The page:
High velocity, low amplitude (HVLA) adjustments are a common form of chiropractic manipulation. Although chiropractic adjustments are usually carried out by hand, instrument adjusting has become an increasingly popular method of manipulation in chiropractic treatment. In fact, instrument adjusting is now the most commonly used chiropractic technique after manual spinal manipulation. A wide variety of professional adjustment instruments are available on the market, ranging from mechanical spring-loaded models to high-tech, electrically powered brands. These are held by hand to administer force to the precise area of treatment.
Chiropractic adjustment instruments are designed to provide fast and targeted adjustments to a patient at around 100 times the speed of a manual adjustment. Whereas manual adjustment will vary depending on the precise force of the practitioner, adjustment instruments can be set to deliver the same impact on each adjustment. Further, the small tip of adjustment instruments can be targeted much more precisely than human hands. In addition to these advantages, adjustment instruments do not cause the popping and cracking sounds that typically accompany manual manipulation, which makes them particularly useful when treating nervous patients such as children and seniors.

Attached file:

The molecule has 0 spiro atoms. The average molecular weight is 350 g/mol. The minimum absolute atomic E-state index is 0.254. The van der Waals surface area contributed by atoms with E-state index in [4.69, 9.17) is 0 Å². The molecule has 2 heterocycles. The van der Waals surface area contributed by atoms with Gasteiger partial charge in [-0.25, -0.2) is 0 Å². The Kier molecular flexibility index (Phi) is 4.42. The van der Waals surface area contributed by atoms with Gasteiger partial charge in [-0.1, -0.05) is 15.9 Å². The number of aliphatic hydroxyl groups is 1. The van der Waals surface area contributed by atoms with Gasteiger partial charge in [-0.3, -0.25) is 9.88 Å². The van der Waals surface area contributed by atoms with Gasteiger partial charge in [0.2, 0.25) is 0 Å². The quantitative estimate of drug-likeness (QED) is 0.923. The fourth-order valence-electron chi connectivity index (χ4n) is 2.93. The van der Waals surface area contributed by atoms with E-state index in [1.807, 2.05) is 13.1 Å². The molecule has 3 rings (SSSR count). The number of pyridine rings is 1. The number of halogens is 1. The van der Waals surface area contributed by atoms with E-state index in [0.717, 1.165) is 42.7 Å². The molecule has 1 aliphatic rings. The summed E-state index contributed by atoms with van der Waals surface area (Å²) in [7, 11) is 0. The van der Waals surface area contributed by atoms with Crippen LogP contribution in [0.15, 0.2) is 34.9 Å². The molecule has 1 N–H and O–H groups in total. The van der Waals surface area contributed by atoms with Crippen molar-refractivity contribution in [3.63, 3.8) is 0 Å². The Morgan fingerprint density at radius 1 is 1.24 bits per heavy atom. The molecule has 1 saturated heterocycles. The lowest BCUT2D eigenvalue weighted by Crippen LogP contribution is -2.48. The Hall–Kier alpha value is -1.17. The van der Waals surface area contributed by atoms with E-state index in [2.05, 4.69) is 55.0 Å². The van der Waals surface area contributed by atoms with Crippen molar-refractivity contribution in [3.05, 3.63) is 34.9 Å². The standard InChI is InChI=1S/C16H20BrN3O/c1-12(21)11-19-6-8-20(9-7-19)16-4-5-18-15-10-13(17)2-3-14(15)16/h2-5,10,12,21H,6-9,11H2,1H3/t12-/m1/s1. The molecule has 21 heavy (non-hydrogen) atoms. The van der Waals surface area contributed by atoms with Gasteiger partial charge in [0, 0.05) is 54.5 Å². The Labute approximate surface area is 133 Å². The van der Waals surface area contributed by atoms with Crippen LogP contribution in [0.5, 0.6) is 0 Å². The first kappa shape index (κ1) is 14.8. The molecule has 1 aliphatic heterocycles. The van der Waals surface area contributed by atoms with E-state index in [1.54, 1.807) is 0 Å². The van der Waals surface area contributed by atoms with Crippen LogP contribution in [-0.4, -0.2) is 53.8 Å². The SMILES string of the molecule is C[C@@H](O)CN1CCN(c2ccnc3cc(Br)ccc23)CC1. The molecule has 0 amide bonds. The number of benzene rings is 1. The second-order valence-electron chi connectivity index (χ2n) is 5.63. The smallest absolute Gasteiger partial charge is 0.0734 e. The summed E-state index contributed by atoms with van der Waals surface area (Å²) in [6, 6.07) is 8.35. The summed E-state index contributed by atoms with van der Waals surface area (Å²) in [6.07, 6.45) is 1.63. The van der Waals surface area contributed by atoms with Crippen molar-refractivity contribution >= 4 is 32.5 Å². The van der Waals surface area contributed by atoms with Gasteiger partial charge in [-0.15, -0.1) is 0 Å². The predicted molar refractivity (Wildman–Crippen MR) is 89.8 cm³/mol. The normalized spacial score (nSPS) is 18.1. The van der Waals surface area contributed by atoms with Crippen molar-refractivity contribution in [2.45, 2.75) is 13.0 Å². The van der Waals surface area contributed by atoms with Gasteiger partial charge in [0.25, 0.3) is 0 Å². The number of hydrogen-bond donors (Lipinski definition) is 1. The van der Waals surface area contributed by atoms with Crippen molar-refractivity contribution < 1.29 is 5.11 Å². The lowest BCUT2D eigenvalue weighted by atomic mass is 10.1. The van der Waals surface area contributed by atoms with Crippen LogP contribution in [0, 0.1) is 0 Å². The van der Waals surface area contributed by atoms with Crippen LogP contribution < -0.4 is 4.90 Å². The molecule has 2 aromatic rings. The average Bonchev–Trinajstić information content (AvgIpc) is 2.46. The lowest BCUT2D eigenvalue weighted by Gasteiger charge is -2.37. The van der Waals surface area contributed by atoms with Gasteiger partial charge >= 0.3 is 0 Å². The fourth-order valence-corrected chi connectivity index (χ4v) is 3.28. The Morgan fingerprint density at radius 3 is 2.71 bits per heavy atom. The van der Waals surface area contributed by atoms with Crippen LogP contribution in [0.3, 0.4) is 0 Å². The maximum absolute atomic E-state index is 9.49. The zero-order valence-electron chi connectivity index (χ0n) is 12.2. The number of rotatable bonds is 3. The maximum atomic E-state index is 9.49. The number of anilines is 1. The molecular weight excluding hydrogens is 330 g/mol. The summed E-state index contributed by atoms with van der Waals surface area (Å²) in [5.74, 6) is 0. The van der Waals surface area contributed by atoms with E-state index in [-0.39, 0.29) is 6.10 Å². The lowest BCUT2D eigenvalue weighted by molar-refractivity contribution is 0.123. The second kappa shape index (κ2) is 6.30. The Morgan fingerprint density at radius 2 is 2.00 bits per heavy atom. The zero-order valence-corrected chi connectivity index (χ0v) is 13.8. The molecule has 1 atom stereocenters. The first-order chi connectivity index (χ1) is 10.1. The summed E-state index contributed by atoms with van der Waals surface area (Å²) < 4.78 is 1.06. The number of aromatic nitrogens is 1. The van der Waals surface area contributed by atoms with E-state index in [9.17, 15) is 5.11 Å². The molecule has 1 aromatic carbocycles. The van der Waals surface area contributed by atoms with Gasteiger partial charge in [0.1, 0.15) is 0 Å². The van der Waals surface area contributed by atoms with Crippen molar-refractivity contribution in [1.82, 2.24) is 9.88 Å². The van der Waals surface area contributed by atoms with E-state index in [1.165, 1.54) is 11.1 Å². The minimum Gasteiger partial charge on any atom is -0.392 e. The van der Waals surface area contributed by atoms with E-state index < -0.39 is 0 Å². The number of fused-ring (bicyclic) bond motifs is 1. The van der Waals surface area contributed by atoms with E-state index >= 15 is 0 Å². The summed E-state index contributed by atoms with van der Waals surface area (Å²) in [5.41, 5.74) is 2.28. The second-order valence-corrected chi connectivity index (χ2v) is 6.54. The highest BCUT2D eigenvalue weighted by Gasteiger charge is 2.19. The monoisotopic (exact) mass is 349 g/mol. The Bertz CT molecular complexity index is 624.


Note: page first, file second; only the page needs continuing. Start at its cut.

Being treated with an adjustment instrument has been described as feeling like a light tapping on the treated area. The treatment is usually painless, and patients often report reduced pain and greater mobility following adjustment. There is also evidence to suggest that instrument adjusting may lead to fewer painful side-effects than manual manipulation. The precision of adjustment instruments can be used to move spinal vertebrae without disturbing adjacent muscles, which results in less pain for the patient. In addition to being better for patients, using adjuster instruments reduces the physical impact of practice on chiropractors who can—ironically—suffer from carpal tunnel and postural problems brought about from frequent daily applications of manual treatment to patients.
Although the research on the use of adjustment instruments is still in its infancy, several studies have demonstrated the effectiveness of this form of treatment for a wide range of musculoskeletal problems. The fact that it has found widespread acceptance in modern chiropractic therapy suggests that many chiropractors themselves have become convinced of the practical use of mechanical adjustment, and that it is likely to remain a core part of chiropractic treatment for the foreseeable future.